NEW DELHI, September 18: Rashtriya Swayamsevak Sangh Sarsanghchalak Dr Mohan Bhagwat today elaborated on the concept of Hindutva while presenting the RSS’s future vision during his address on the second day of the three-day lecture series on topic ‘Future of Bharat: An RSS Vision’ at the Vigyan Bhawan. A galaxy of eminent personalities attended the event.
“The Sangh’s aim is to build an able society that embodies equality and is free from exploitation,” Dr Bhagwat said.
“Bharat is a democratic nation and we respect all symbols of democracy. The Constitution of India is one of the prime symbols of democracy, because it is the outcome of collective consciousness,” he said, while reading out emphatically from the Preamble.
“The Hindu dharma is actually a universal dharma, based on humanity as a whole. We have never considered ourselves different from the entire world. ‘Vasudhaivakutumbakam’ is the basis of Hindutva,” he said. Hindutva is simply the concept of universal brotherhood. “There are three fundamentals of Hindutva, they are patriotism, ancestral pride and culture,” he said.
“The word 'Hindu' is derived from abroad. We don't get this word in ancient Indian texts. AcharyaMahavir Prasad Dwivediwrote that when Zoroaster reached Persia, he was asked about his identity. He replied that he came from the lands of Sindhu. In Persian, 'Sa' becomes 'Ha', hence Sindhu became Hindu. As we had trade relations with Israel, the word 'Hindu' reached the Jews. Through the seas, the word reached our western coast, and from there entered into our intellectual space. In 9th century, it reached our texts but never in our colloquial language,” Dr Bhagwat said.
“When invaders began attacking the diverse belief systems they grouped them as ‘Hindu’and began converting them. It was then that the word 'Hindu' entered colloquial language.We refer to Hindutva as a value system. There are those who prefer to call it ‘Indic’, others call it ‘Bharatiya’ – we accept all terminologies,” he said.
“What is called as Hinduism today, is actually not the same as the religion of Hindus. There exists no specific Hindu ‘shastra’ because they were composed before the word Hindu became prevalent. Our ancient scriptures are meant for everyone, not limited to a few," Dr Bhagwat added.
“We believe that Bharat is not merely a geographical term because the geography of Bharat has been changing. Bharat is the name of a disposition whose crux is clearly explained by the word Hindu. Hence Sangh is insistent on using the word Hindu," he said.
“While speaking in Parliament about Hindu Code Bill, DrAmbedkar asked what is a religion? A value or a code? You consider it as a code or as a religion? A code changes but not values. Our perspective towards dharma is that it is made of values," he added.
“Hindutva is essentially all-inclusive. It will be the basis of a strong and prosperous Bharat.Hindutva is a balance between the interests of everyone, a belief that welfare of all is the welfare of individuals and welfare of individuals is the welfare of all. Living life with this discipline is Hindutva. It is the collective wisdom of all the sects originating out of India. That is why we say ours is a Hindu rashtra,” he said. “Hindu rashtra does not mean that it has no place for Muslims. The day it is said that Muslims are unwanted here, the concept of Hindutva will cease to be. Hindutva believes that the world is a family,” he stated.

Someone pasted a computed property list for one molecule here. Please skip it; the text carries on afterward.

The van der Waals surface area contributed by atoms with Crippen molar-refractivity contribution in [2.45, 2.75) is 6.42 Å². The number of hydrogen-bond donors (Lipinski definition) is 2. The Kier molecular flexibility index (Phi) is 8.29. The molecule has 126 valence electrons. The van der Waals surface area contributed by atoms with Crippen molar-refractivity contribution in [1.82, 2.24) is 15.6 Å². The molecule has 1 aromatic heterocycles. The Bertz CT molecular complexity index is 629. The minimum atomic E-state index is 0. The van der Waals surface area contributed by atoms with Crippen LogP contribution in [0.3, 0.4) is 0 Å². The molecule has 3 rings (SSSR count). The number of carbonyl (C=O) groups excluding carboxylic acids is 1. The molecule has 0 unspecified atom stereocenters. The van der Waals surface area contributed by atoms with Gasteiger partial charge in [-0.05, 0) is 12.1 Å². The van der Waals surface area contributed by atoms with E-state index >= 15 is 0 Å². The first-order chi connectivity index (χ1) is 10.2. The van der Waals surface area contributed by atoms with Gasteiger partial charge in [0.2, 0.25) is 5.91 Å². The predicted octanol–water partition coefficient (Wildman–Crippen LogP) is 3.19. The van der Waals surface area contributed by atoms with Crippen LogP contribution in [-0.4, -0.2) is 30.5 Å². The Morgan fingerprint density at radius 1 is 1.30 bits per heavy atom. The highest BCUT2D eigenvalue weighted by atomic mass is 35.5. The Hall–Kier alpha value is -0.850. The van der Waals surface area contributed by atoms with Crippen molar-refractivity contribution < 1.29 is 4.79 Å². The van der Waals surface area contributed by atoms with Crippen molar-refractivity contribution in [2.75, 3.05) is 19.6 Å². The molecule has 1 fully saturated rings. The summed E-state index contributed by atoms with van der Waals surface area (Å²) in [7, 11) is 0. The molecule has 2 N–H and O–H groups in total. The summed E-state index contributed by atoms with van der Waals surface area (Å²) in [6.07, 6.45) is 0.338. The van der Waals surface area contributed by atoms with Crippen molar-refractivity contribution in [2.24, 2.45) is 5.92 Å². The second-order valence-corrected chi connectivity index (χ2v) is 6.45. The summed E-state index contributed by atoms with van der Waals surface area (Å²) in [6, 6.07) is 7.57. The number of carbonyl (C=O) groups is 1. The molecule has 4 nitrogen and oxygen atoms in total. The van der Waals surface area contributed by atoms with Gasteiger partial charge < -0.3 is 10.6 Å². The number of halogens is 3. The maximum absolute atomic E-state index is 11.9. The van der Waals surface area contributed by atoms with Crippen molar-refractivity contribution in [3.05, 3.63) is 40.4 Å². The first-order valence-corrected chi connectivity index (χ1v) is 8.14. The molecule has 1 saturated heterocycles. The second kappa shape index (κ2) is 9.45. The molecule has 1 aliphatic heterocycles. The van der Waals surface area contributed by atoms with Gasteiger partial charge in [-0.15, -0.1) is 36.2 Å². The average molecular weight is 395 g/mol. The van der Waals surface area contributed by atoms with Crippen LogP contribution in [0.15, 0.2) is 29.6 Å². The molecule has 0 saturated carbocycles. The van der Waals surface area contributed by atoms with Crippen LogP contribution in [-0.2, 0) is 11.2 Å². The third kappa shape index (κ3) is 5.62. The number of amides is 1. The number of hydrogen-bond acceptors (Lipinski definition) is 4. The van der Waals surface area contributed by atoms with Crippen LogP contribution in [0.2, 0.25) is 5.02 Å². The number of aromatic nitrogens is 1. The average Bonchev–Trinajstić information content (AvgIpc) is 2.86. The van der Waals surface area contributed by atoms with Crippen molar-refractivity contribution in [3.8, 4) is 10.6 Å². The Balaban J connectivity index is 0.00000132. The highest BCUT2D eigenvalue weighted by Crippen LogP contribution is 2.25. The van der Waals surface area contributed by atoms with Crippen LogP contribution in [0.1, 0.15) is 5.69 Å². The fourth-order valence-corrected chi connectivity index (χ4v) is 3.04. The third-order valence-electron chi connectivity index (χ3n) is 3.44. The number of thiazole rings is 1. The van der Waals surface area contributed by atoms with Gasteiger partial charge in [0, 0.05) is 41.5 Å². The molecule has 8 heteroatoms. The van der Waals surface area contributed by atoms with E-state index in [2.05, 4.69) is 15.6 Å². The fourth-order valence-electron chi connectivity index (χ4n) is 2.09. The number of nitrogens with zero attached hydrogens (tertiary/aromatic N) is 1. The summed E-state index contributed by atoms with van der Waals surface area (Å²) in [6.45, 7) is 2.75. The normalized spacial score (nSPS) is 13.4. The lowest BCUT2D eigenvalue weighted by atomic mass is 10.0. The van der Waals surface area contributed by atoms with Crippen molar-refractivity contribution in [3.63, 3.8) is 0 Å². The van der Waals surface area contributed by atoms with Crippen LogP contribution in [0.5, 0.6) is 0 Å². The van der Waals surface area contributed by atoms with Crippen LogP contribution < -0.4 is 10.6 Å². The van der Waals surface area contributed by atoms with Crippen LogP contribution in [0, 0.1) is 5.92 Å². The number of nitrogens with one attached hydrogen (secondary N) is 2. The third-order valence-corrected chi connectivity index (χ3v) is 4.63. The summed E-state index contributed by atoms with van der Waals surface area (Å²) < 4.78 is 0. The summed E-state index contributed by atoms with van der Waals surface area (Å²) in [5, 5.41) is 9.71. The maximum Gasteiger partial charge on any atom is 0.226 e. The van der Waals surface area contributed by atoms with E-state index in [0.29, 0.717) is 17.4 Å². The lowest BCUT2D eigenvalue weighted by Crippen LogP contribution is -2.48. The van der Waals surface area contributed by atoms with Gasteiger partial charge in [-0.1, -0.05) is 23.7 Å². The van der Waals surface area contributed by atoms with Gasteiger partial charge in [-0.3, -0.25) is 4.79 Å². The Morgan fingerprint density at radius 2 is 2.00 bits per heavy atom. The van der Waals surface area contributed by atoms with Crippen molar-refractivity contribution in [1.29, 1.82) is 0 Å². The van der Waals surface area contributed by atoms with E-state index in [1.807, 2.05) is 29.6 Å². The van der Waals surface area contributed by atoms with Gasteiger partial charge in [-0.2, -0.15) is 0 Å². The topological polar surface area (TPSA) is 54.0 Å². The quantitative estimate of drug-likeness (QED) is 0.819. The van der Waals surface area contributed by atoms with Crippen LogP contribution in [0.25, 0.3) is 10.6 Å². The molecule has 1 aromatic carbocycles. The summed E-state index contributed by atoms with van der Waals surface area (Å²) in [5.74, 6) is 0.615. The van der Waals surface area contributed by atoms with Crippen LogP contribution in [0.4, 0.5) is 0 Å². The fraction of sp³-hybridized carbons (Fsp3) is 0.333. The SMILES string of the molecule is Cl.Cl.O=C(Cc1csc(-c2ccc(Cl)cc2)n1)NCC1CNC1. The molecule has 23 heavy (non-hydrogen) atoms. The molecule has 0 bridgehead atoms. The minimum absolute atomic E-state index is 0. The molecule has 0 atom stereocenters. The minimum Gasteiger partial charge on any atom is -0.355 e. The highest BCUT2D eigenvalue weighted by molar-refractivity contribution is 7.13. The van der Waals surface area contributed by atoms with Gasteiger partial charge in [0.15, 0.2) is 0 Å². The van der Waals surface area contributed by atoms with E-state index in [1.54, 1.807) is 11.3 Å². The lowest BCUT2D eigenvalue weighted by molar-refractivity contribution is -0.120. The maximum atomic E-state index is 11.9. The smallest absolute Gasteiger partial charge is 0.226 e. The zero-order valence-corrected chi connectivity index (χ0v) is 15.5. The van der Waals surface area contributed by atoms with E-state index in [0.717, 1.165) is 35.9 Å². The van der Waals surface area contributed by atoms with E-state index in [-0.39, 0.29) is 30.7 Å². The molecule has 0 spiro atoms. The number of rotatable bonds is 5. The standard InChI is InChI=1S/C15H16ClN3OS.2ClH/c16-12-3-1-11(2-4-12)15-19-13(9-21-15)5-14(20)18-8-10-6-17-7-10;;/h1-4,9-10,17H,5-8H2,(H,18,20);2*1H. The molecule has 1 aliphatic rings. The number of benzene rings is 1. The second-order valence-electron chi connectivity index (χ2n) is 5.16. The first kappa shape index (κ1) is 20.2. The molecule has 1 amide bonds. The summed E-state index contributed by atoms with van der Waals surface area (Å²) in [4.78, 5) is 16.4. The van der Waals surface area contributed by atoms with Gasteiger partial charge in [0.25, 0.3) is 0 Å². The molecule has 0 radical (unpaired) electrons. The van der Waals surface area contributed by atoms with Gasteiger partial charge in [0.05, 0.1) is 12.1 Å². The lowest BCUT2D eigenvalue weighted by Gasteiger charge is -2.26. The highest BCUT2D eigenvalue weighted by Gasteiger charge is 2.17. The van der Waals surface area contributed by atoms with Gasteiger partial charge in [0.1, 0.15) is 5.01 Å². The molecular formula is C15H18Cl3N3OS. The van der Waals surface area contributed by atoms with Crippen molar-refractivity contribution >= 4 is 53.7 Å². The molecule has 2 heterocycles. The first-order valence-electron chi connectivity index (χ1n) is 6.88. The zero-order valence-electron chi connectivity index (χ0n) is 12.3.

“The image of Bharat is that we accept and welcome all the diversities, it is the global Dharma that was nurtured here. Bharat is trustee for all this knowledge and has given it to the world from time to time.”
Dr Mohan Bhagwat specifically addressed the oft-asked question about Sangh and politics. “There are questions regarding the political ambitions of the Sangh. Right from inception, the Sangh had taken a conscious decision to stay away from electoral politics. No office bearer of the Sangh is allowed to be a member of any political party and will stay away from politics,” he said.
He emphasised that the Sangh focuses on man-making (vyaktinirman), but does not dictate what a swayamsevak will do in his social life. Swayamsevaks take various programs which are for society's benefit into their hands. They execute according to their own capabilities and preferences while in dialogue with the organisation.
“It is not our concern as to why other political parties don't have large number of Swayamsevaks. Why don't they feel like going to other parties, is the question they need to think on. We don't ask the Swayamsevaks to work for any specific party,” he stated.
“Swayamsevaks have freedom to follow their conscience. The influence of RSS increases due to its social work but we don't specifically work towards increasing our influence. It happens by itself.”
Referring to speculations of Sangh influence in politics and governance, he said “We don’t presume to give directions to political leaders. We don't give them any advice either, unless asked. Only because they are acquaintances we meet them but we don't influence their government or policies.”
“Though we stay away from politics, we do have views regarding national policies and if we have the strength, we pursue those policies with that strength. And we don't do it secretly but in full public attention,” he said.
Once again speaking on the issue of women in the society, DrBhagwat said women are equal stakeholders in social life and hence should be treated accordingly. “In fact, in some fields, women are more capable than men.”
“Women and men complement each other. For nation building, it is imperative that both function in cohesion and shoulder the responsibilities together. It is our belief that from decision making to execution, they are equal partners,” he said.